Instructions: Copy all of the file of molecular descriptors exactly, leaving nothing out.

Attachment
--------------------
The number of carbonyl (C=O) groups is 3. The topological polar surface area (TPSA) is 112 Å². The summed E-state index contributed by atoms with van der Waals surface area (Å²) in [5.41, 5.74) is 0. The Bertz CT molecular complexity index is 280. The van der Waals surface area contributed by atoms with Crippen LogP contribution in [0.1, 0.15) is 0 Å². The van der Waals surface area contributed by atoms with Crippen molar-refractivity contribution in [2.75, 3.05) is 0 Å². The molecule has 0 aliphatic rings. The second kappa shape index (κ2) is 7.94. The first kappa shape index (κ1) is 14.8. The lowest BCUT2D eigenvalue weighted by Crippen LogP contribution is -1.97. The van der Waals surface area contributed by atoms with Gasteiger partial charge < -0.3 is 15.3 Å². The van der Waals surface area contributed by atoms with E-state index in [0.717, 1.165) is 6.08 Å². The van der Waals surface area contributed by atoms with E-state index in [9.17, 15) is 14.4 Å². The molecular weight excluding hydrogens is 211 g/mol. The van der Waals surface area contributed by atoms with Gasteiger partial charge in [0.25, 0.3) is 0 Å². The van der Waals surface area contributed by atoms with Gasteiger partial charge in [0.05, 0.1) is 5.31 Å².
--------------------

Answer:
The number of carbonyl (C=O) groups is 3. The topological polar surface area (TPSA) is 112 Å². The summed E-state index contributed by atoms with van der Waals surface area (Å²) in [5.41, 5.74) is 0. The Bertz CT molecular complexity index is 280. The van der Waals surface area contributed by atoms with Crippen LogP contribution in [0.1, 0.15) is 0 Å². The van der Waals surface area contributed by atoms with Crippen molar-refractivity contribution in [2.75, 3.05) is 0 Å². The molecule has 0 aliphatic rings. The second kappa shape index (κ2) is 7.94. The first kappa shape index (κ1) is 14.8. The lowest BCUT2D eigenvalue weighted by Crippen LogP contribution is -1.97. The van der Waals surface area contributed by atoms with Gasteiger partial charge < -0.3 is 15.3 Å². The van der Waals surface area contributed by atoms with E-state index in [0.717, 1.165) is 6.08 Å². The van der Waals surface area contributed by atoms with E-state index in [9.17, 15) is 14.4 Å². The molecular weight excluding hydrogens is 211 g/mol. The van der Waals surface area contributed by atoms with Gasteiger partial charge in [0.25, 0.3) is 0 Å². The van der Waals surface area contributed by atoms with Gasteiger partial charge in [0.05, 0.1) is 5.31 Å².